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The Benefits of a Balanced Scorecard to an Organization – Research Guider

The paper "The Benefits of a Balanced Scorecard to an Organization" is an exceptional example of a research paper on finance and accounting.
In the past, the accounting department implemented traditional methods in analyzing data. However, the conventional means were not sufficient enough because they did not assist the organization in making predictions, thus need for a balanced scorecard. It is crucial for a business to evaluate its current position, and set goals for the future (Norreklit, Mitchell & Biornenak, 2012). This research paper explores the benefits of a balanced scorecard to an organization. In addition, the paper will describe the meaning of a balanced scorecard and its application in accounting. It will also seek to elaborate on the advantages of an organization implementing a balanced scorecard, and how to go about the implementation.
In the past, the traditional tools indicated an organization’s previous performance but did not have the means to predict its future accomplishments. The insufficiency of the traditional system brought about the balanced scorecard. A balanced scorecard is a tool used in accounting to enable an organization position itself in the business market. It is used to identify and find ways to improve the internal activities of an organization. A balanced scorecard offers the feedback necessary to an organization in order to help it in realizing accounting objectives (Seal & Ye, 2014). Therefore, a balanced scorecard is curial to an organization because it enables it to evaluate its internal practices and come up with means on how to improve the processes in the future.
Importance of a Balanced Scorecard
The balanced scorecard measures the financial activities, learning standards, the customer and business processes. It helps the firm know how the four crucial activities interact to bring about business success. The business scorecard evaluates the customers’ needs and wants, and how to satisfy them profitably. To be able to meet business needs and wants, the organization requires finances for the activities, and for business processes to run smoothly. The business processes for example production, marketing, accounting need to work together to achieve the organization’s objectives. The organization is required to conduct learning measures to the employees through training in seminars. The learning process will impact the employees with skills and new knowledge on the marketing trends and enable the organization’s business processes to run smoothly. When the four activities that are cross-checked in the balanced scorecard run efficiently, the organization can improve and implement its strategies, objectives, and vision (Norreklit, Mitchell & Biornenak, 2012).
How a Balanced Scorecard Works
The organization should set short-term accounting objectives, for example, return on investment and reducing operating costs in order to institute an effective balanced scorecard. With the already established short-term accounting purpose, the organization, then searches for alternatives to achieve the short term goal through satisfying customers to gain returns on investment. However, most leaders fail because they implement the new short term goals using the old measures that are incompatible with the new objectives. In a balanced scorecard, the managers have to create new measures for the newly set objectives and evaluate them using the old criteria of effectiveness (Cooper, Ezzamel and Qu 2012). New measures are essential because the old measures could prove to be outdated in achieving financial goals. For the organization to increase sales, it needs to find better marketing strategies like vigorous advertisement and promotion. The tactics will improve the sales, and in turn, improve on returns on investment.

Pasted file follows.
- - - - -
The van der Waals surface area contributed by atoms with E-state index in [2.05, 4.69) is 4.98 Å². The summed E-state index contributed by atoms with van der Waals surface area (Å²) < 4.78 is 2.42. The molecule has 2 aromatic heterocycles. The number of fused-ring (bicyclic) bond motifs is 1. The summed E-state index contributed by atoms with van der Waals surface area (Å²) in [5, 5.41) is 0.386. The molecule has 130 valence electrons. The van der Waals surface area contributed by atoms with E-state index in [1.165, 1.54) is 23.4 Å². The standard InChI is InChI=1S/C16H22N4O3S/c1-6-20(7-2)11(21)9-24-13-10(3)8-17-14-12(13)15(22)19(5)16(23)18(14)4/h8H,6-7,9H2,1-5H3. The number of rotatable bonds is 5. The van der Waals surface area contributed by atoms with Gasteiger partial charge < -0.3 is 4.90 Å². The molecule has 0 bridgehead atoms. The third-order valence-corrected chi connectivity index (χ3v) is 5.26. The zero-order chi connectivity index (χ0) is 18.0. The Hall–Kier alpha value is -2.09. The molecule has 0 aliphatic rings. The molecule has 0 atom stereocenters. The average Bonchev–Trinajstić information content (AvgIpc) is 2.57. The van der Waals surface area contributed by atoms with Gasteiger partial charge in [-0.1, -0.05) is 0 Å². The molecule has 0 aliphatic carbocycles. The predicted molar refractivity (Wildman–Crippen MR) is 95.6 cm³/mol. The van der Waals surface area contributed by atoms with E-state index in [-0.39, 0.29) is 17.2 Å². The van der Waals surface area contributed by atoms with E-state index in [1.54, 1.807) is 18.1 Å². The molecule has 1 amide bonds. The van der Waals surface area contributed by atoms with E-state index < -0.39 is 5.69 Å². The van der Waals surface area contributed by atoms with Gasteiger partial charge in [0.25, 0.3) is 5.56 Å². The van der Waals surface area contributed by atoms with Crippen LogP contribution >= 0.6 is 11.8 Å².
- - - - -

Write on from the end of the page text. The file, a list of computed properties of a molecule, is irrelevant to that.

Communication of the Balanced Scorecard
The balanced scorecard also needs to be communicated effectively throughout the organization for it to achieve the desired outcome. An organization has to describe the accounting objectives that need to be performed, for instance, to increase the profit by five percent or to reduce the operations costs by ten percent (Norreklit, Mitchell & Biornenak, 2012). When the objective is communicated well, the employees are aware of what is expected of them to achieve this goal.

In conclusion, the balanced scorecard has more benefits to an organization than shortcomings. Thus, it is important in accounting because it enables an organization to create projections for the future based on past data. Accounting is always coming up with ways to increase the returns of the group and minimize the costs (Seal & Ye, 2014). Therefore, a balanced scorecard is critical in enabling the accounting department to integrate with the functions in achieving the set objectives and, in the long run, attain the vision of the organization. When an organization adopts a scorecard to improve on its internal practices, it leads to innovation when trying to establish new ways for improvement.


Cooper, D. J., Ezzamel, M., & Qu, S. (2012). Popularizing a management accounting idea: The case of the balanced scorecard. University of Alberta School of Business Research Paper, (2013-03).

Nørreklit, H., Nørreklit, L., Mitchell, F., & Bjørnenak, T. (2012). The rise of the balanced scorecard! Relevance regained?. Journal of Accounting & Organizational Change, 8(4), 490-510.s

Seal, W., & Ye, L. (2014). The balanced scorecard and the construction of a management control discourse. Journal of Accounting & Organizational Change, 10(4), 466-485.

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